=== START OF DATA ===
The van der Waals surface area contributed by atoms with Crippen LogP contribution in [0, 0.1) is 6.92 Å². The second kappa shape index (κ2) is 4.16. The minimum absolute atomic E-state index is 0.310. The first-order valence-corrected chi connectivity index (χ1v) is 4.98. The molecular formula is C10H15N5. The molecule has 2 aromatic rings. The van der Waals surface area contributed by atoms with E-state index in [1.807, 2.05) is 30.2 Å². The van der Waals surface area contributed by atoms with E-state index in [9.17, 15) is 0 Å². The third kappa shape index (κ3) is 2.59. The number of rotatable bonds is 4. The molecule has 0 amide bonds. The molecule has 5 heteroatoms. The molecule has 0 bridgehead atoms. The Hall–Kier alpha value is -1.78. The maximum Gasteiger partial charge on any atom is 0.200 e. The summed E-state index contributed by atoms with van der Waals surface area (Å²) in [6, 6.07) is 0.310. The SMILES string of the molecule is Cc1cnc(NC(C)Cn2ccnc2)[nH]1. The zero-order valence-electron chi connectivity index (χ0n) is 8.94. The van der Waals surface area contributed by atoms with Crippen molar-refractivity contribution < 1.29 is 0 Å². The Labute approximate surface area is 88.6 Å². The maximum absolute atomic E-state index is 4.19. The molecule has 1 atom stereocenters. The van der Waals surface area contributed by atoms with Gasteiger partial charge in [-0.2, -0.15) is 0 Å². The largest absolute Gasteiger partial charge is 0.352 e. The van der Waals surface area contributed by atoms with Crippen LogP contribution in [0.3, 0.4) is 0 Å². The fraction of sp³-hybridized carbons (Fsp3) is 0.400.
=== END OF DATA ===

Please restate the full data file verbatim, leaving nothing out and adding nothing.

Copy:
The van der Waals surface area contributed by atoms with Crippen LogP contribution in [0, 0.1) is 6.92 Å². The second kappa shape index (κ2) is 4.16. The minimum absolute atomic E-state index is 0.310. The first-order valence-corrected chi connectivity index (χ1v) is 4.98. The molecular formula is C10H15N5. The molecule has 2 aromatic rings. The van der Waals surface area contributed by atoms with E-state index in [1.807, 2.05) is 30.2 Å². The van der Waals surface area contributed by atoms with E-state index in [9.17, 15) is 0 Å². The third kappa shape index (κ3) is 2.59. The number of rotatable bonds is 4. The molecule has 0 amide bonds. The molecule has 5 heteroatoms. The molecule has 0 bridgehead atoms. The Hall–Kier alpha value is -1.78. The maximum Gasteiger partial charge on any atom is 0.200 e. The summed E-state index contributed by atoms with van der Waals surface area (Å²) in [6, 6.07) is 0.310. The SMILES string of the molecule is Cc1cnc(NC(C)Cn2ccnc2)[nH]1. The zero-order valence-electron chi connectivity index (χ0n) is 8.94. The van der Waals surface area contributed by atoms with Crippen molar-refractivity contribution < 1.29 is 0 Å². The Labute approximate surface area is 88.6 Å². The maximum absolute atomic E-state index is 4.19. The molecule has 1 atom stereocenters. The van der Waals surface area contributed by atoms with Gasteiger partial charge in [-0.2, -0.15) is 0 Å². The largest absolute Gasteiger partial charge is 0.352 e. The van der Waals surface area contributed by atoms with Crippen LogP contribution in [0.3, 0.4) is 0 Å². The fraction of sp³-hybridized carbons (Fsp3) is 0.400.